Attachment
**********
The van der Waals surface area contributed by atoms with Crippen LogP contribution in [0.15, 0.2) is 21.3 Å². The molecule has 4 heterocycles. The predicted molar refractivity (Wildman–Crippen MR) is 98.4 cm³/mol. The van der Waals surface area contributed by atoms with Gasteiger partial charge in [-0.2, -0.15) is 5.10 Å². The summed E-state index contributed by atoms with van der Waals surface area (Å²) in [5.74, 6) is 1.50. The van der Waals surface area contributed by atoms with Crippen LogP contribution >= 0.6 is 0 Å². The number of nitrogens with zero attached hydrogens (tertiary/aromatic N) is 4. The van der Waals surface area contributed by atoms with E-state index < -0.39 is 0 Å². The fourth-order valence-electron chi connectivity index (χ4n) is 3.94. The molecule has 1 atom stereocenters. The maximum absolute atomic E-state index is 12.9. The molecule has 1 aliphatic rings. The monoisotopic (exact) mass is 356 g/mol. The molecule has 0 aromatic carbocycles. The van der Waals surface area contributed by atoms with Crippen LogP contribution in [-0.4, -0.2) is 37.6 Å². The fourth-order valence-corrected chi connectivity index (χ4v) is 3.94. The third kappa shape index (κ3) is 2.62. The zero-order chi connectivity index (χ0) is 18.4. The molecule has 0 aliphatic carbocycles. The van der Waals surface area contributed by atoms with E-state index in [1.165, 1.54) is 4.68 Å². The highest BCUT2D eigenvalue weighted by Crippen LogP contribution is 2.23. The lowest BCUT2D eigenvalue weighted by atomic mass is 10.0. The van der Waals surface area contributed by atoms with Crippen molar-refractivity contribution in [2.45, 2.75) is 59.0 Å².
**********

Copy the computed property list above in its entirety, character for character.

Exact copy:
The van der Waals surface area contributed by atoms with Crippen LogP contribution in [0.15, 0.2) is 21.3 Å². The molecule has 4 heterocycles. The predicted molar refractivity (Wildman–Crippen MR) is 98.4 cm³/mol. The van der Waals surface area contributed by atoms with Gasteiger partial charge in [-0.2, -0.15) is 5.10 Å². The summed E-state index contributed by atoms with van der Waals surface area (Å²) in [5.74, 6) is 1.50. The van der Waals surface area contributed by atoms with Crippen LogP contribution >= 0.6 is 0 Å². The number of nitrogens with zero attached hydrogens (tertiary/aromatic N) is 4. The van der Waals surface area contributed by atoms with E-state index < -0.39 is 0 Å². The fourth-order valence-electron chi connectivity index (χ4n) is 3.94. The molecule has 1 atom stereocenters. The maximum absolute atomic E-state index is 12.9. The molecule has 1 aliphatic rings. The monoisotopic (exact) mass is 356 g/mol. The molecule has 0 aromatic carbocycles. The van der Waals surface area contributed by atoms with Crippen LogP contribution in [-0.4, -0.2) is 37.6 Å². The fourth-order valence-corrected chi connectivity index (χ4v) is 3.94. The third kappa shape index (κ3) is 2.62. The zero-order chi connectivity index (χ0) is 18.4. The molecule has 0 aliphatic carbocycles. The van der Waals surface area contributed by atoms with E-state index in [1.165, 1.54) is 4.68 Å². The highest BCUT2D eigenvalue weighted by Crippen LogP contribution is 2.23. The lowest BCUT2D eigenvalue weighted by atomic mass is 10.0. The van der Waals surface area contributed by atoms with Crippen molar-refractivity contribution in [2.45, 2.75) is 59.0 Å².